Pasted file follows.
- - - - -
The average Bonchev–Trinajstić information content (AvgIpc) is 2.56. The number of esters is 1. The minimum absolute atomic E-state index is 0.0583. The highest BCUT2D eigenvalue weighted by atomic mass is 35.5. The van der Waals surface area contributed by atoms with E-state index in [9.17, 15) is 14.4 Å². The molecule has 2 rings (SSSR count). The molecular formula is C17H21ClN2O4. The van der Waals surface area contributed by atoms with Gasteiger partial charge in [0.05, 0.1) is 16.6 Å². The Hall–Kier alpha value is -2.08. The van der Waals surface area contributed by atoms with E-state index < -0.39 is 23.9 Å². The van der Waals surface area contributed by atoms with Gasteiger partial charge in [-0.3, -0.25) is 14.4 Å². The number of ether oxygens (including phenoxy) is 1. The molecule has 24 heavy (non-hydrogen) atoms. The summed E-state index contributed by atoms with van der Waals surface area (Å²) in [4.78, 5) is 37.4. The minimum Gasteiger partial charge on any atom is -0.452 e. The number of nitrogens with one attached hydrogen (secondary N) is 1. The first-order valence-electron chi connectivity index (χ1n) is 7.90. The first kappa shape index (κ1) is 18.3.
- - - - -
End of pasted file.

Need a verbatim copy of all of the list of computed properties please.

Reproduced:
The average Bonchev–Trinajstić information content (AvgIpc) is 2.56. The number of esters is 1. The minimum absolute atomic E-state index is 0.0583. The highest BCUT2D eigenvalue weighted by atomic mass is 35.5. The van der Waals surface area contributed by atoms with E-state index in [9.17, 15) is 14.4 Å². The molecule has 2 rings (SSSR count). The molecular formula is C17H21ClN2O4. The van der Waals surface area contributed by atoms with Gasteiger partial charge in [0.05, 0.1) is 16.6 Å². The Hall–Kier alpha value is -2.08. The van der Waals surface area contributed by atoms with E-state index < -0.39 is 23.9 Å². The van der Waals surface area contributed by atoms with Gasteiger partial charge in [-0.3, -0.25) is 14.4 Å². The number of ether oxygens (including phenoxy) is 1. The molecule has 24 heavy (non-hydrogen) atoms. The summed E-state index contributed by atoms with van der Waals surface area (Å²) in [4.78, 5) is 37.4. The minimum Gasteiger partial charge on any atom is -0.452 e. The number of nitrogens with one attached hydrogen (secondary N) is 1. The first-order valence-electron chi connectivity index (χ1n) is 7.90. The first kappa shape index (κ1) is 18.3.